Today was the day that Bear Stearns was to issue its delayed report on the net asset value of its two failed hedge funds. As we had indicated, investors who had tried selling their interests for 11% of their April value did getting any takers. There had been bids of 5% on the more leveraged fund (which also had held higher quality assets), the Enhanced Leverage Fund, and investors would have been wise to take them. Bear announced that that fund is worthless, and the older, less leveraged fund has a value of roughly 9% of its end of April value. From the Wall Street Journal:
Weeks after the meltdown of two prominent Bear Stearns Cos. hedge funds that bet heavily on the market for risky home loans, the brokerage has told the funds’ investors that the portfolios’ assets are almost worthless, according to people familiar with the matter.
The assets in Bear’s more-levered fund, the High-Grade Structured Credit Strategies Enhanced Leverage Fund, are worth virtually nothing, according to people familiar with the matter. The assets in the larger, less-levered fund are worth roughly 9% of the value since the end of April, these people said. The April valuations were not immediately available, but in March, before their sharp losses, the enhanced leverage fund had $638 million in investor money, while the other fund had $925 million.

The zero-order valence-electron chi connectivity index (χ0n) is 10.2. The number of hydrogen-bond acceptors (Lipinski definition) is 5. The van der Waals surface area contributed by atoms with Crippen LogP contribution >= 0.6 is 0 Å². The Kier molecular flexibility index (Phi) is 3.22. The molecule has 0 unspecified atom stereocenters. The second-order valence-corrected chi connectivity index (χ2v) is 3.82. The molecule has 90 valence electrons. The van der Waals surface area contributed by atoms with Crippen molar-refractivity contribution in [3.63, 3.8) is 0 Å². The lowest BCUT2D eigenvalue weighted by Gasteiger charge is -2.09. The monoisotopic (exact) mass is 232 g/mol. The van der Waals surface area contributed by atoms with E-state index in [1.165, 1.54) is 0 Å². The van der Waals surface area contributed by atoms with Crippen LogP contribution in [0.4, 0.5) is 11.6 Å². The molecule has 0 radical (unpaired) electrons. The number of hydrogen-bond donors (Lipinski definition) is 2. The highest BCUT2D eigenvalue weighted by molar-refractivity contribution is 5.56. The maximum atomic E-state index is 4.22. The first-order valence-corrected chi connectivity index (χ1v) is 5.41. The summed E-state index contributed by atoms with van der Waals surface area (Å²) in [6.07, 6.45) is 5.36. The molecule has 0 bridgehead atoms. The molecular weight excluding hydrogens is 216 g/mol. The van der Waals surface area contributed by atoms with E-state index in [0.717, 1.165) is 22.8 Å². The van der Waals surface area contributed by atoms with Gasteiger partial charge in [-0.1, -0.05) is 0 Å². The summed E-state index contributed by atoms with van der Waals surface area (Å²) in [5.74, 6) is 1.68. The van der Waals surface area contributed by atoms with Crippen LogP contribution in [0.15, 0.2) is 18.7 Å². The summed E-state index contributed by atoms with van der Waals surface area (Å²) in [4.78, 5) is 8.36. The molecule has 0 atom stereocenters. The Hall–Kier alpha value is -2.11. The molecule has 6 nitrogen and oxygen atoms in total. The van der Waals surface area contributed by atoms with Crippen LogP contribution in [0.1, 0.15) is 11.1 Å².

The two funds have been in the spotlight for weeks after suffering heavy losses in the subprime market. Late last month, Bear helped stabilize the less-levered fund with a $1.6 billion secured loan; the enhanced fund began trying to unwind its remaining $1.1 billion in debt.
Note that this article addresses only value to equity investors. It remains to be seen whether creditors to the Enhanced Leverage fund will get out whole (if the equity investors were wiped out, the creditors may take a hit as well).
Update 9:00 PM. The Financial Times had this to add:
The losses, especially for the less leveraged of the two funds, were worse than investors expected.
“They are a big investment house. They are supposed to be professional,” said one fund of funds executive. “There is nothing to do now except maybe go shoot the guy who did it.”